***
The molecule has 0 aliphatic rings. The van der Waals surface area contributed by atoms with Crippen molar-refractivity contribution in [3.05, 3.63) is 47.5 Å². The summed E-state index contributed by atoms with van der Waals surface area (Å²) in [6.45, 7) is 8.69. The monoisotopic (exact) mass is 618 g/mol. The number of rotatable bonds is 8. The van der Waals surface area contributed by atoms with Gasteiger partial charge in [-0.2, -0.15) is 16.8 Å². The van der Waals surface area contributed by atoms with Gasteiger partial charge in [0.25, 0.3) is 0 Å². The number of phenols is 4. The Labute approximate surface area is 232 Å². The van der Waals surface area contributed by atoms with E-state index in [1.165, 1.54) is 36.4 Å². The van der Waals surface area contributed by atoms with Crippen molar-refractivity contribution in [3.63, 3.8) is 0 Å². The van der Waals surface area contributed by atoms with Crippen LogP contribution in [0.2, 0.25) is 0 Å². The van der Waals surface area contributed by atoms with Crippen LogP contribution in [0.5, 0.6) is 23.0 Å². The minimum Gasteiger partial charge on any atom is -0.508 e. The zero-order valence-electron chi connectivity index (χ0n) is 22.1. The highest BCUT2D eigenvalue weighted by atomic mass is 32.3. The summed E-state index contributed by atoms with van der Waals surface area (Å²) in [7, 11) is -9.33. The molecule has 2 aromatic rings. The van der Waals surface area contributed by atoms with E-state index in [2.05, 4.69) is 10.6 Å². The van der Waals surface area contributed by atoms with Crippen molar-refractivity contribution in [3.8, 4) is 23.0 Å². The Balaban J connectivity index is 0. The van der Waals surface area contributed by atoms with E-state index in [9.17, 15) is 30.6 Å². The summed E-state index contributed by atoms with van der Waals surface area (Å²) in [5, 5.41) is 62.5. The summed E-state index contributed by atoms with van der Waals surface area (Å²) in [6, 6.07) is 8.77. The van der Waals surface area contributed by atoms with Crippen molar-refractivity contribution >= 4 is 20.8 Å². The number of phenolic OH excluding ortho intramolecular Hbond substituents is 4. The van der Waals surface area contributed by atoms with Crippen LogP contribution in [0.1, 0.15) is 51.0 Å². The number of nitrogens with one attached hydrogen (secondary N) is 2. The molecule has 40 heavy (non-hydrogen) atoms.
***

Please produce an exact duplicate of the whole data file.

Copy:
The molecule has 0 aliphatic rings. The van der Waals surface area contributed by atoms with Crippen molar-refractivity contribution in [3.05, 3.63) is 47.5 Å². The summed E-state index contributed by atoms with van der Waals surface area (Å²) in [6.45, 7) is 8.69. The monoisotopic (exact) mass is 618 g/mol. The number of rotatable bonds is 8. The van der Waals surface area contributed by atoms with Gasteiger partial charge in [-0.2, -0.15) is 16.8 Å². The van der Waals surface area contributed by atoms with Gasteiger partial charge in [0.25, 0.3) is 0 Å². The number of phenols is 4. The Labute approximate surface area is 232 Å². The van der Waals surface area contributed by atoms with E-state index in [1.165, 1.54) is 36.4 Å². The van der Waals surface area contributed by atoms with Crippen molar-refractivity contribution in [3.63, 3.8) is 0 Å². The van der Waals surface area contributed by atoms with Crippen LogP contribution in [0.2, 0.25) is 0 Å². The van der Waals surface area contributed by atoms with Crippen LogP contribution in [0.5, 0.6) is 23.0 Å². The minimum Gasteiger partial charge on any atom is -0.508 e. The zero-order valence-electron chi connectivity index (χ0n) is 22.1. The highest BCUT2D eigenvalue weighted by atomic mass is 32.3. The summed E-state index contributed by atoms with van der Waals surface area (Å²) in [7, 11) is -9.33. The molecule has 2 aromatic rings. The van der Waals surface area contributed by atoms with E-state index in [2.05, 4.69) is 10.6 Å². The van der Waals surface area contributed by atoms with Crippen molar-refractivity contribution in [3.8, 4) is 23.0 Å². The Balaban J connectivity index is 0. The van der Waals surface area contributed by atoms with E-state index in [9.17, 15) is 30.6 Å². The summed E-state index contributed by atoms with van der Waals surface area (Å²) in [5, 5.41) is 62.5. The summed E-state index contributed by atoms with van der Waals surface area (Å²) in [6, 6.07) is 8.77. The van der Waals surface area contributed by atoms with Crippen molar-refractivity contribution >= 4 is 20.8 Å². The number of phenolic OH excluding ortho intramolecular Hbond substituents is 4. The van der Waals surface area contributed by atoms with Crippen LogP contribution in [0.1, 0.15) is 51.0 Å². The number of nitrogens with one attached hydrogen (secondary N) is 2. The molecule has 40 heavy (non-hydrogen) atoms.